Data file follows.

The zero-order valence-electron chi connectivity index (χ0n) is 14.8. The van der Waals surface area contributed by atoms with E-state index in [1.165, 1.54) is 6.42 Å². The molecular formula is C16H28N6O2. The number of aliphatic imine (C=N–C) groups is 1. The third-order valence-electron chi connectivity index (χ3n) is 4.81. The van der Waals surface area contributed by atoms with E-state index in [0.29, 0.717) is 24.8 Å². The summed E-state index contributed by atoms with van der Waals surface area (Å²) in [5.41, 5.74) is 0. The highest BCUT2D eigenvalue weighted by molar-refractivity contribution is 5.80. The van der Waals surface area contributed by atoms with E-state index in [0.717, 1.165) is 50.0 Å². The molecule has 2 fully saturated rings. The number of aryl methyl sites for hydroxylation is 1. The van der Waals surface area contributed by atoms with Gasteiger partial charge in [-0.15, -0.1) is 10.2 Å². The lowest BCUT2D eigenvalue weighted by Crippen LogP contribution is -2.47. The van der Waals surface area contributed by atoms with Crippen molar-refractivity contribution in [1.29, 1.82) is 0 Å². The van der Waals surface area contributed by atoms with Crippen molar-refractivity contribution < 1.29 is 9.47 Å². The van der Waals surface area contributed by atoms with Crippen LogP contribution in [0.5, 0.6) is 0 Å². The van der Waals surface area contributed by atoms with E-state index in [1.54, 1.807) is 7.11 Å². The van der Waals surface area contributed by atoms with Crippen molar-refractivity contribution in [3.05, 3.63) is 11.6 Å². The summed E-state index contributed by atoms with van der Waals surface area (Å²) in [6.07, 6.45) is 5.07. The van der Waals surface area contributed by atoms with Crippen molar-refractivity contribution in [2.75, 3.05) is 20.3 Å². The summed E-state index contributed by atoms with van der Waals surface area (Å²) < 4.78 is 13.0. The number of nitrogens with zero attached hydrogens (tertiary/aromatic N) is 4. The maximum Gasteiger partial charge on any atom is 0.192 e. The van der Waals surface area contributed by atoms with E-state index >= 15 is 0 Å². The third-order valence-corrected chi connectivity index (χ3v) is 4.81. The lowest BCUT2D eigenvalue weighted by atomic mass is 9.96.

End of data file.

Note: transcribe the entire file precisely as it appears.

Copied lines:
The zero-order valence-electron chi connectivity index (χ0n) is 14.8. The van der Waals surface area contributed by atoms with E-state index in [1.165, 1.54) is 6.42 Å². The molecular formula is C16H28N6O2. The number of aliphatic imine (C=N–C) groups is 1. The third-order valence-electron chi connectivity index (χ3n) is 4.81. The van der Waals surface area contributed by atoms with E-state index in [0.29, 0.717) is 24.8 Å². The summed E-state index contributed by atoms with van der Waals surface area (Å²) in [5.41, 5.74) is 0. The highest BCUT2D eigenvalue weighted by molar-refractivity contribution is 5.80. The van der Waals surface area contributed by atoms with E-state index in [0.717, 1.165) is 50.0 Å². The molecule has 2 fully saturated rings. The number of aryl methyl sites for hydroxylation is 1. The van der Waals surface area contributed by atoms with Gasteiger partial charge in [-0.15, -0.1) is 10.2 Å². The lowest BCUT2D eigenvalue weighted by Crippen LogP contribution is -2.47. The van der Waals surface area contributed by atoms with Crippen molar-refractivity contribution in [1.29, 1.82) is 0 Å². The van der Waals surface area contributed by atoms with Crippen molar-refractivity contribution < 1.29 is 9.47 Å². The van der Waals surface area contributed by atoms with Crippen LogP contribution in [0.5, 0.6) is 0 Å². The van der Waals surface area contributed by atoms with E-state index in [1.54, 1.807) is 7.11 Å². The van der Waals surface area contributed by atoms with Crippen molar-refractivity contribution in [3.05, 3.63) is 11.6 Å². The summed E-state index contributed by atoms with van der Waals surface area (Å²) in [6.07, 6.45) is 5.07. The van der Waals surface area contributed by atoms with Crippen molar-refractivity contribution in [2.75, 3.05) is 20.3 Å². The summed E-state index contributed by atoms with van der Waals surface area (Å²) < 4.78 is 13.0. The number of nitrogens with zero attached hydrogens (tertiary/aromatic N) is 4. The maximum Gasteiger partial charge on any atom is 0.192 e. The van der Waals surface area contributed by atoms with E-state index >= 15 is 0 Å². The third-order valence-corrected chi connectivity index (χ3v) is 4.81. The lowest BCUT2D eigenvalue weighted by atomic mass is 9.96.